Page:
The letter says the navy and Customs returned six days later and removed the captain for a secret six-hour interview.

It says the asylum seekers were then removed from their boat and kept in jail-like conditions on a navy ship for several days.

“Then they separate our six sailors and donated them by giving at least $A7200 per person. They never ask to us any opinions and they also never accept our petition,” the letter says.

On about May 31, they were then given two smaller boats and sent back to Indonesia.

Mr Hassan said Australian authorities had burnt their original boat because it had sufficient supplies for them to continue their journey to New Zealand.

Don Rothwell, a professor of international law at the Australian National University, said if money had been handed out, it could be interpreted as a form of people smuggling.

However, he questioned the motive of the officials to do it.

Professor Rothwell said it was unlikely to breach any laws under the Migration Act.

“The great significance is how this decision would be seen in regards of our regional neighbours,” he said. “If Australian officials were to pay crews to take those people to Indonesia, I suspect that Indonesia and some other regional neighbours would take a dim view of that conduct from Australia.

“I cannot recall any situation where Australian officials have paid crew.”



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Hazards of identity | Uncertainty and death stalk the Hazaras wherever they go

May 27. 2014

Herald Exclusive: Hazards of Identity

Herald Exclusive: Hazards of Identity

“Every morning, as I step out of my house to drop my children to school, the fear of being recognised haunts me,” says 32-year-old Fatima, a member of the Hazara community living in Karachi’s Hussain Hazara Goth. “If I hear footsteps approaching behind me, I think to myself, ‘Could this be my killer?’ I quickly step into a rickshaw but as it drives out of the alley, with the sound of any motorcycle passing by, I prepare myself to be shot from any direction,” says the round-faced brunette, her hazel eyes visibly filled with grief.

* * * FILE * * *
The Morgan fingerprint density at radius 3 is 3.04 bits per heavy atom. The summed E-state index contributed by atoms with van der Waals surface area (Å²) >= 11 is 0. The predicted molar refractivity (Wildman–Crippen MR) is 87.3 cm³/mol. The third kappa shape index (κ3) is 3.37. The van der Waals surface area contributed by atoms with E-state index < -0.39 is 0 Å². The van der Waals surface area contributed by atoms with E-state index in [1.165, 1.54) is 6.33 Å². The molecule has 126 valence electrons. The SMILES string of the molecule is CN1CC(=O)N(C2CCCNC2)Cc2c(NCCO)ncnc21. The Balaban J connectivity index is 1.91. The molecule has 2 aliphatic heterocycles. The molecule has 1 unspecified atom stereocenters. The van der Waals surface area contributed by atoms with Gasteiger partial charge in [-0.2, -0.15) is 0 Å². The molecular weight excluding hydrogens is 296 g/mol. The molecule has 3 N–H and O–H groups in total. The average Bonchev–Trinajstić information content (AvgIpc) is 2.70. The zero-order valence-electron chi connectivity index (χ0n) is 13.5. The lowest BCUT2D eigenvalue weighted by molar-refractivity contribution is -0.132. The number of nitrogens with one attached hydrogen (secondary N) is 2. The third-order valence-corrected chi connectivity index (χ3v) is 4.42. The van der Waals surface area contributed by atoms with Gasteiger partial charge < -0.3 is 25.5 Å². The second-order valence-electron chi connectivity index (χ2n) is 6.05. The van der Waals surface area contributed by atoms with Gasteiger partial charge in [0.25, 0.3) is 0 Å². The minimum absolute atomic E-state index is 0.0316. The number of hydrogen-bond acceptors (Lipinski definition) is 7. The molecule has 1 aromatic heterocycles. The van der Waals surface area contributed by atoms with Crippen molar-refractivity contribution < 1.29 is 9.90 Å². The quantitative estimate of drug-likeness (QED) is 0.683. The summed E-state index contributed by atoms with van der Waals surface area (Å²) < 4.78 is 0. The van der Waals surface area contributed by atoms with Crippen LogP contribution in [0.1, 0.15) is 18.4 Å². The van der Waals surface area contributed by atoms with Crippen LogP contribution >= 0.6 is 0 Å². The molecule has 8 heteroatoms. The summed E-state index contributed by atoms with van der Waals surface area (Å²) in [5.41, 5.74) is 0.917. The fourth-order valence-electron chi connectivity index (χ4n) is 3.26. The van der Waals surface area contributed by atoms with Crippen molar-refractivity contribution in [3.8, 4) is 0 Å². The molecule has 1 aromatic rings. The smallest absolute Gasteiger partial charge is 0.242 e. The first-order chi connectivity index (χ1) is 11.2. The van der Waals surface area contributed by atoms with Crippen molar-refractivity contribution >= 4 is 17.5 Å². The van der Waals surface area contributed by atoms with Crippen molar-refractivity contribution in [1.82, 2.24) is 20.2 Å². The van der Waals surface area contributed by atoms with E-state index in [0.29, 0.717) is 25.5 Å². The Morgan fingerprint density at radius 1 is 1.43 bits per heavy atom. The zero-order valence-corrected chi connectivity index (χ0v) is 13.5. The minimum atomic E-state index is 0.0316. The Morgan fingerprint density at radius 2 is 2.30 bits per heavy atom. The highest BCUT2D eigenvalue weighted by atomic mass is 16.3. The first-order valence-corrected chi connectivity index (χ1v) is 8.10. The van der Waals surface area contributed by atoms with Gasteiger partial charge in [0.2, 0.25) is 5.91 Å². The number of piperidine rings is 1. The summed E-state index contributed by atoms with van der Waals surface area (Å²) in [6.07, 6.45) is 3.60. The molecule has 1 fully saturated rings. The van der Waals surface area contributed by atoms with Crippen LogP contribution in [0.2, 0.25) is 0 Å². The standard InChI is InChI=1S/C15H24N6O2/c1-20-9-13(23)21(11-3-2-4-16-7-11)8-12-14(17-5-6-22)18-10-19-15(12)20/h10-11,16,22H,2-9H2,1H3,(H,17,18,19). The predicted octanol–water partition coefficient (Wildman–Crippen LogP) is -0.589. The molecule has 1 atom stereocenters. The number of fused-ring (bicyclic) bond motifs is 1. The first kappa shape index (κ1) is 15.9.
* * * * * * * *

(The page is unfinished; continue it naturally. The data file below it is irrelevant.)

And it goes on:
Most of the 13,000 Hazaras living in Karachi moved to the city to avoid persecution and the deadly attacks they were facing, both for their sectarian beliefs and ethnic identity, in Quetta and other parts of Balochistan. “I could not stay in Quetta any longer,” whispers Batool Ali, shuddering with fear, as she recalls the June 2012 bomb attack on her university bus. “I was sitting in the back of the bus, so I survived with injuries,” she pauses, wiping away her tears. “Every time I passed by that road, the entire incident replayed in my head; blood and bodies were everywhere; my friends were lying on the road, dead. It was too much to bear.” Traumatised, she stopped going to the university, and decided to enroll herself in Karachi instead.

She discovered that life in Karachi was not as easy as she had expected. Security remained elusive and there was no official or non-government support for Hazaras under death threats. Then there were logistical issues.

Karachi does not have many hostels to accommodate those who come here for studies and don’t have families here. Ali now lives with some distant relatives. But, as she says, at least she does not have to cross the same road everyday where she lost many of her friends. That, for her, is a huge emotional relief. ‘It is better than dying a ruthless death,’ is how many Hazaras justify their migration from Quetta to Karachi.

For many of them, however, it changes nothing. Even in Karachi, they live under constant fear. Many Hazaras living in Hussain Hazara Goth complain that their places of worship come under continuous attacks and their women are stalked and threatened when they are seen on the streets. “I hardly step out of my house, except when necessary. When I do, it is almost as if I am paralysed by fear,” says Fatima, born and raised in Karachi. Her fear is mirrored by the whole Hazara community, including the rickshaw driver who takes her around. “He is the sole bread earner of his family. What if he gets killed because of me?” she asks.